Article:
To Jack Czarnecki, his lifelong fascination with wild mushrooms can be distilled down to one determinant factor: family genetics. More specifically, his father, Joe Czarnecki, who of European Polish descent, created quite a stir in his day with his cutting-edge restaurant 'Joe's' in Reading, Pennsylvania. In the 1950's Joe Czarnecki was among the first chef's to use wild mushrooms, drawing culinary notables from afar, including Craig Clayborn, James Beard, and Julia Child who back then wanted "to find out about this guy."
As a child, Jack Czarnecki would go on mushroom hunts with his father, but it wasn't until he and his wife Heidi, took over Joe's in 1974 that he really got hooked on foraging for wild mushrooms, and putting them on his restaurant menu.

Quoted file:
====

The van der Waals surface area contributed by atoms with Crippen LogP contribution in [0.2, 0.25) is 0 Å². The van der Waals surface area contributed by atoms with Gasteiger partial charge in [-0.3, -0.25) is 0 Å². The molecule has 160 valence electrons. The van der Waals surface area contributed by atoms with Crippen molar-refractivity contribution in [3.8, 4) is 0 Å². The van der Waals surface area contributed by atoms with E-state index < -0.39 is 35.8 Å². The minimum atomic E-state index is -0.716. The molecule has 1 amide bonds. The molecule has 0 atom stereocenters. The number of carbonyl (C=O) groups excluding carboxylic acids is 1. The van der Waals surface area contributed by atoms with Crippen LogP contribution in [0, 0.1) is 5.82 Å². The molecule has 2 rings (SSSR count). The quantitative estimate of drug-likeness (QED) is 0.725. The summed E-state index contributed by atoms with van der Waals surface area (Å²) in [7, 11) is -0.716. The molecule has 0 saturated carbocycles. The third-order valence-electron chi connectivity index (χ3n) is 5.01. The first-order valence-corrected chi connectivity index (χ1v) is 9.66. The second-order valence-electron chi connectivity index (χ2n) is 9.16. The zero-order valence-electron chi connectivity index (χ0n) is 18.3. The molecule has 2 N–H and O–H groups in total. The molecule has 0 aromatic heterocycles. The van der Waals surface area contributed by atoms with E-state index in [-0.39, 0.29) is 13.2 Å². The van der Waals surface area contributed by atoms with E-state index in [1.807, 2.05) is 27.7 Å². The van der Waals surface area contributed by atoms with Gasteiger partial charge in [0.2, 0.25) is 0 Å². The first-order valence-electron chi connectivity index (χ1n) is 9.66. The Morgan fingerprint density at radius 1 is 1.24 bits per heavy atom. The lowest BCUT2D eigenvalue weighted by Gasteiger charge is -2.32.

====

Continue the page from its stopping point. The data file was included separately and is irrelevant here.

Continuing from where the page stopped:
Although the truffle is classified as a mushroom, it is almost wholly distinct from any other mushroom. In 1996 Joe's closed after 80 years of existence, and Jack and Heidi relocated to Oregon, and started The Joel Palmer House, a restaurant in the small town of Dayton, near Portland. It was here that Jack turned his attention to truffles, in part, because Oregon truffles at the time had been given the wrongful reputation of being somehow inferior to their European counterparts. Early on, Jack found both the Oregon White and Oregon Black Truffle to be quite the opposite, true culinary treasures.
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